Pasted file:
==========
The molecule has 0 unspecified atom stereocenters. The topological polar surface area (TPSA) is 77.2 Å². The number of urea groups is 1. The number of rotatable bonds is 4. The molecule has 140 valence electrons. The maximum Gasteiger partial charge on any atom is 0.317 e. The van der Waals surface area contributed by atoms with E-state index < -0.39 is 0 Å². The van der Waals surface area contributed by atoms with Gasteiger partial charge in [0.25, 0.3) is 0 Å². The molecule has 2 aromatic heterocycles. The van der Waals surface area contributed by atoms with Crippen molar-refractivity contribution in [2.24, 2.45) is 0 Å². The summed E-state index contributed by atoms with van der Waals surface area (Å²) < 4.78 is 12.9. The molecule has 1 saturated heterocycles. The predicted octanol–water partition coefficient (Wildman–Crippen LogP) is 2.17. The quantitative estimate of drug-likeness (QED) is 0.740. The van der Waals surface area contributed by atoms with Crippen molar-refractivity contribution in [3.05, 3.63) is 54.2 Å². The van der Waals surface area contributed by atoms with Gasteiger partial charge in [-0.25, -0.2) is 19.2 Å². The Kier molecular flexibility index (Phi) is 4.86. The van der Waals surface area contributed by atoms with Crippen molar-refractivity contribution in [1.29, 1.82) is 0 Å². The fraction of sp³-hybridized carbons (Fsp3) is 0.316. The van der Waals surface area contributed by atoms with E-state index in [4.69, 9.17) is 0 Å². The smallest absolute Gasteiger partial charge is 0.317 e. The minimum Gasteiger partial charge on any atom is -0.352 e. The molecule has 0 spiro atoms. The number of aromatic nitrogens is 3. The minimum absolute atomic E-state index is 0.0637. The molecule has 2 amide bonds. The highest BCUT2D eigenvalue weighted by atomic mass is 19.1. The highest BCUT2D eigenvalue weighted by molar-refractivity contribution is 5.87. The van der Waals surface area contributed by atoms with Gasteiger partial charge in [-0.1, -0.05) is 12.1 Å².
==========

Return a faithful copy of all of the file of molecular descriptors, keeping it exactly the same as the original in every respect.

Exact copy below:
The molecule has 0 unspecified atom stereocenters. The topological polar surface area (TPSA) is 77.2 Å². The number of urea groups is 1. The number of rotatable bonds is 4. The molecule has 140 valence electrons. The maximum Gasteiger partial charge on any atom is 0.317 e. The van der Waals surface area contributed by atoms with E-state index < -0.39 is 0 Å². The van der Waals surface area contributed by atoms with Gasteiger partial charge in [0.25, 0.3) is 0 Å². The molecule has 2 aromatic heterocycles. The van der Waals surface area contributed by atoms with Crippen molar-refractivity contribution in [2.24, 2.45) is 0 Å². The summed E-state index contributed by atoms with van der Waals surface area (Å²) < 4.78 is 12.9. The molecule has 1 saturated heterocycles. The predicted octanol–water partition coefficient (Wildman–Crippen LogP) is 2.17. The quantitative estimate of drug-likeness (QED) is 0.740. The van der Waals surface area contributed by atoms with Crippen molar-refractivity contribution in [3.05, 3.63) is 54.2 Å². The van der Waals surface area contributed by atoms with Gasteiger partial charge in [-0.25, -0.2) is 19.2 Å². The Kier molecular flexibility index (Phi) is 4.86. The van der Waals surface area contributed by atoms with Crippen molar-refractivity contribution in [1.29, 1.82) is 0 Å². The fraction of sp³-hybridized carbons (Fsp3) is 0.316. The van der Waals surface area contributed by atoms with E-state index in [4.69, 9.17) is 0 Å². The smallest absolute Gasteiger partial charge is 0.317 e. The minimum Gasteiger partial charge on any atom is -0.352 e. The molecule has 0 spiro atoms. The number of aromatic nitrogens is 3. The minimum absolute atomic E-state index is 0.0637. The molecule has 2 amide bonds. The highest BCUT2D eigenvalue weighted by atomic mass is 19.1. The highest BCUT2D eigenvalue weighted by molar-refractivity contribution is 5.87. The van der Waals surface area contributed by atoms with Gasteiger partial charge in [-0.1, -0.05) is 12.1 Å².